I just read this article in Campaign that really made me think about the small agency versus big agency creative mentality. And I agree with the author:
Big agencies are bleeding creativity.
Frustrated by a “vendor procurement” client mentality, disappointed by a lack of support from corporate management for innovation, burdened by constant pressure to test, test again and re-test, and plagued by a longing to “do something that matters,” creatives are flocking to start-ups and upstart brands’ in-house creative groups. It’s created the perfect storm for big agency mediocrity.
Luckily, there are smaller agencies out there that have gotten the message: that it’s their message that counts. When a company has a purpose—one that’s bigger than just making a profit—the bleeding can be stemmed, and it can attract great thinking.
There are agencies that actually have a purpose, like working to market American manufacturing, prototyping social platforms to make a difference in the lives of others, creating great work for even greater causes, then using a portion of what they make to build schools, provide clean drinking water and support underdeveloped communities.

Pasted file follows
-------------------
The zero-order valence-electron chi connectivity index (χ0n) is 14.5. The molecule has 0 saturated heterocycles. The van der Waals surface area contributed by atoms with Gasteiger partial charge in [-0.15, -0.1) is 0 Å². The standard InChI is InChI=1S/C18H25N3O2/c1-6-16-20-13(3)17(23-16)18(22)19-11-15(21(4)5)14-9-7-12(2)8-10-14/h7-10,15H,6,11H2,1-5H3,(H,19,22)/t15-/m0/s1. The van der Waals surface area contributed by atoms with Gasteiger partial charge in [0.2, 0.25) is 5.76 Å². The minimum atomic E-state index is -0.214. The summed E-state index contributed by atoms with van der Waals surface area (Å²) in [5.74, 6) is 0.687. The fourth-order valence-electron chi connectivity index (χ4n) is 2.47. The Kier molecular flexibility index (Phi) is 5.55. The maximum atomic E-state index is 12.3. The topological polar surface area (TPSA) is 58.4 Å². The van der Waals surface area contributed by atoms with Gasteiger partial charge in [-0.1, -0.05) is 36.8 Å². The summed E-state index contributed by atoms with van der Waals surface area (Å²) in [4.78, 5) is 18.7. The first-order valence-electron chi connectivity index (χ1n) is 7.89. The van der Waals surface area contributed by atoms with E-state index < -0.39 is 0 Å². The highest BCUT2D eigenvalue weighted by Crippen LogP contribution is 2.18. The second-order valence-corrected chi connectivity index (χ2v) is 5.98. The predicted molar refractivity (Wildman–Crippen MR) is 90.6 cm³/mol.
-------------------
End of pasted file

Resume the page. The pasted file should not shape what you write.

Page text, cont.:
The mission doesn’t always have to be totally altruistic, either. If an agency like Argonaut declares that it wants clients “who want to make history, not repeat it,” then the creators and thinkers out there know it’s probably a good place to be. When creativity becomes a goal and not just a service line, it infuses a place with energy and makes everyone—everyone—more willing to do things a little differently.
Big agencies are, by definition, big. They’re run by layers upon layers of managers, creative directors, bean counters and, too often, buzz-killers. They’re owned by big companies and thousands of shareholders. Trying to get a singular vision from so many is nearly impossible.
That’s why a better bet for a real creative environment is a smaller agency, where fulfilling a vision is not only possible, it’s already happening.